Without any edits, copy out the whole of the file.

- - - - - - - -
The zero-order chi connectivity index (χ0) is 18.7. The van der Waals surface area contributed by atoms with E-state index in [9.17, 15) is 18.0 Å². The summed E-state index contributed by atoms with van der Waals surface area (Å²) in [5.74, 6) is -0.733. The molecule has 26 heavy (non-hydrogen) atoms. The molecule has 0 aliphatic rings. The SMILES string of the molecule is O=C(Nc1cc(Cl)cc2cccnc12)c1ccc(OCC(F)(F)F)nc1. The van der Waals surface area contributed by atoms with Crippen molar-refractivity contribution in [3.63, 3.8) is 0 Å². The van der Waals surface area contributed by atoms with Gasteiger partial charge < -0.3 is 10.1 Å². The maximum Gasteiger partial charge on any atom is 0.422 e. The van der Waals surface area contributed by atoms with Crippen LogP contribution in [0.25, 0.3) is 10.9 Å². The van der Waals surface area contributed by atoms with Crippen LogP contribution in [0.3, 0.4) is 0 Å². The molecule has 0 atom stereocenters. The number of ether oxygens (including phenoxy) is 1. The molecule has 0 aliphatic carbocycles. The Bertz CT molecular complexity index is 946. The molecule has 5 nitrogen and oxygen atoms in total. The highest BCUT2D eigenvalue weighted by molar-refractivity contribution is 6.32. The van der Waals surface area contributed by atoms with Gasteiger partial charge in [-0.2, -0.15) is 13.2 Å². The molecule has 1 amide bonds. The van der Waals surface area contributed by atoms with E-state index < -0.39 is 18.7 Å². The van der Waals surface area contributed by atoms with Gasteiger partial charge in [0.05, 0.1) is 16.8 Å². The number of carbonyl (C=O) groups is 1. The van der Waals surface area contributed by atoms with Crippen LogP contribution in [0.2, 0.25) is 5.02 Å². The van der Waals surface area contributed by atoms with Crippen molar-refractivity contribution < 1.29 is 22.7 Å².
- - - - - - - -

The zero-order chi connectivity index (χ0) is 18.7. The van der Waals surface area contributed by atoms with E-state index in [9.17, 15) is 18.0 Å². The summed E-state index contributed by atoms with van der Waals surface area (Å²) in [5.74, 6) is -0.733. The molecule has 26 heavy (non-hydrogen) atoms. The molecule has 0 aliphatic rings. The SMILES string of the molecule is O=C(Nc1cc(Cl)cc2cccnc12)c1ccc(OCC(F)(F)F)nc1. The van der Waals surface area contributed by atoms with Crippen molar-refractivity contribution in [3.63, 3.8) is 0 Å². The van der Waals surface area contributed by atoms with Gasteiger partial charge < -0.3 is 10.1 Å². The maximum Gasteiger partial charge on any atom is 0.422 e. The van der Waals surface area contributed by atoms with Crippen LogP contribution in [0.25, 0.3) is 10.9 Å². The van der Waals surface area contributed by atoms with Crippen LogP contribution in [0.3, 0.4) is 0 Å². The molecule has 0 atom stereocenters. The number of ether oxygens (including phenoxy) is 1. The molecule has 0 aliphatic carbocycles. The Bertz CT molecular complexity index is 946. The molecule has 5 nitrogen and oxygen atoms in total. The highest BCUT2D eigenvalue weighted by molar-refractivity contribution is 6.32. The van der Waals surface area contributed by atoms with Gasteiger partial charge in [-0.2, -0.15) is 13.2 Å². The molecule has 1 amide bonds. The van der Waals surface area contributed by atoms with E-state index < -0.39 is 18.7 Å². The van der Waals surface area contributed by atoms with Gasteiger partial charge in [0.05, 0.1) is 16.8 Å². The number of carbonyl (C=O) groups is 1. The van der Waals surface area contributed by atoms with Crippen LogP contribution in [0.2, 0.25) is 5.02 Å². The van der Waals surface area contributed by atoms with Crippen molar-refractivity contribution < 1.29 is 22.7 Å².